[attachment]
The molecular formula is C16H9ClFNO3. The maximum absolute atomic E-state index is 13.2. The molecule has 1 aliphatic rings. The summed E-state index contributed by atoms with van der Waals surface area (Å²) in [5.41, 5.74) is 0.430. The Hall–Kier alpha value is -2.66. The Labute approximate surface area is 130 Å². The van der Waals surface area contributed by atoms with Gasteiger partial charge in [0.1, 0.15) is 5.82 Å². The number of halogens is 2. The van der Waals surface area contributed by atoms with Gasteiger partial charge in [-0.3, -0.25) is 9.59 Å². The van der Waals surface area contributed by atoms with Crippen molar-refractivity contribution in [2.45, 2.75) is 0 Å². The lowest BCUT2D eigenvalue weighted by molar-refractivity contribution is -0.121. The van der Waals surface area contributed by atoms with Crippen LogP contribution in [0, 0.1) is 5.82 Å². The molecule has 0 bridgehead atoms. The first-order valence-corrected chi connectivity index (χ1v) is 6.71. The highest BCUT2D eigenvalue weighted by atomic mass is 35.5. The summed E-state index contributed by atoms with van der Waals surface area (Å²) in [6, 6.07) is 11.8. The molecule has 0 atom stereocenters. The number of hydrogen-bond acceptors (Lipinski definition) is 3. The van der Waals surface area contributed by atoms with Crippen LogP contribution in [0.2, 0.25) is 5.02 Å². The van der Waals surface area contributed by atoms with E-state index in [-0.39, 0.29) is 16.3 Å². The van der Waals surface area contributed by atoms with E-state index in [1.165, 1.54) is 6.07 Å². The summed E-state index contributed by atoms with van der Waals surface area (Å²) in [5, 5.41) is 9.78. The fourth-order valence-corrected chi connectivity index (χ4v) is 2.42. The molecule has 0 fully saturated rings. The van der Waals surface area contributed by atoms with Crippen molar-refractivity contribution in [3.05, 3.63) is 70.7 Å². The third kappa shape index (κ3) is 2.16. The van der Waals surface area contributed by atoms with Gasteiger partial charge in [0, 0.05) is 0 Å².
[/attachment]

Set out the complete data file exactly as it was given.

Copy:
The molecular formula is C16H9ClFNO3. The maximum absolute atomic E-state index is 13.2. The molecule has 1 aliphatic rings. The summed E-state index contributed by atoms with van der Waals surface area (Å²) in [5.41, 5.74) is 0.430. The Hall–Kier alpha value is -2.66. The Labute approximate surface area is 130 Å². The van der Waals surface area contributed by atoms with Gasteiger partial charge in [0.1, 0.15) is 5.82 Å². The number of halogens is 2. The van der Waals surface area contributed by atoms with Gasteiger partial charge in [-0.3, -0.25) is 9.59 Å². The van der Waals surface area contributed by atoms with Crippen molar-refractivity contribution in [2.45, 2.75) is 0 Å². The lowest BCUT2D eigenvalue weighted by molar-refractivity contribution is -0.121. The van der Waals surface area contributed by atoms with Crippen LogP contribution in [0, 0.1) is 5.82 Å². The molecule has 0 bridgehead atoms. The first-order valence-corrected chi connectivity index (χ1v) is 6.71. The highest BCUT2D eigenvalue weighted by atomic mass is 35.5. The summed E-state index contributed by atoms with van der Waals surface area (Å²) in [6, 6.07) is 11.8. The molecule has 0 atom stereocenters. The number of hydrogen-bond acceptors (Lipinski definition) is 3. The van der Waals surface area contributed by atoms with Crippen LogP contribution in [0.2, 0.25) is 5.02 Å². The van der Waals surface area contributed by atoms with E-state index in [-0.39, 0.29) is 16.3 Å². The van der Waals surface area contributed by atoms with E-state index in [1.165, 1.54) is 6.07 Å². The summed E-state index contributed by atoms with van der Waals surface area (Å²) in [5, 5.41) is 9.78. The fourth-order valence-corrected chi connectivity index (χ4v) is 2.42. The molecule has 0 fully saturated rings. The van der Waals surface area contributed by atoms with Crippen molar-refractivity contribution in [3.05, 3.63) is 70.7 Å². The third kappa shape index (κ3) is 2.16. The van der Waals surface area contributed by atoms with Gasteiger partial charge in [0, 0.05) is 0 Å².